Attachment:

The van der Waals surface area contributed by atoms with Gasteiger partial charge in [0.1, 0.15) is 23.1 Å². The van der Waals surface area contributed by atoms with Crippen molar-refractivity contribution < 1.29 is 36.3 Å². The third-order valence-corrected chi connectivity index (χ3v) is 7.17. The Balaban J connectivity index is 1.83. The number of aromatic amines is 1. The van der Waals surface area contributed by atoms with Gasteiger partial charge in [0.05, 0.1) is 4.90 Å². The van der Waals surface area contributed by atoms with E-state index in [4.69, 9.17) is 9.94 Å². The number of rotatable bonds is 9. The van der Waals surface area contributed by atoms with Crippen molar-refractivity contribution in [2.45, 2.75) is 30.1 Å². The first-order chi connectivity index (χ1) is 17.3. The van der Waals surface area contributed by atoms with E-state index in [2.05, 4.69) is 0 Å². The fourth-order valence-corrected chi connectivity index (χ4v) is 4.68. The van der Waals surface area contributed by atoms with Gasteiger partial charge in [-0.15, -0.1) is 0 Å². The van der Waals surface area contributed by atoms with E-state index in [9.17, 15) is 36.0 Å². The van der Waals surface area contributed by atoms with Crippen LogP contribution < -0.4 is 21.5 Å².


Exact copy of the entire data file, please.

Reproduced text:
The van der Waals surface area contributed by atoms with Gasteiger partial charge in [0.1, 0.15) is 23.1 Å². The van der Waals surface area contributed by atoms with Crippen molar-refractivity contribution < 1.29 is 36.3 Å². The third-order valence-corrected chi connectivity index (χ3v) is 7.17. The Balaban J connectivity index is 1.83. The number of aromatic amines is 1. The van der Waals surface area contributed by atoms with Gasteiger partial charge in [0.05, 0.1) is 4.90 Å². The van der Waals surface area contributed by atoms with E-state index in [4.69, 9.17) is 9.94 Å². The number of rotatable bonds is 9. The van der Waals surface area contributed by atoms with Crippen molar-refractivity contribution in [2.45, 2.75) is 30.1 Å². The first-order chi connectivity index (χ1) is 17.3. The van der Waals surface area contributed by atoms with E-state index in [2.05, 4.69) is 0 Å². The fourth-order valence-corrected chi connectivity index (χ4v) is 4.68. The van der Waals surface area contributed by atoms with Gasteiger partial charge in [-0.15, -0.1) is 0 Å². The van der Waals surface area contributed by atoms with E-state index in [9.17, 15) is 36.0 Å². The van der Waals surface area contributed by atoms with Crippen LogP contribution < -0.4 is 21.5 Å².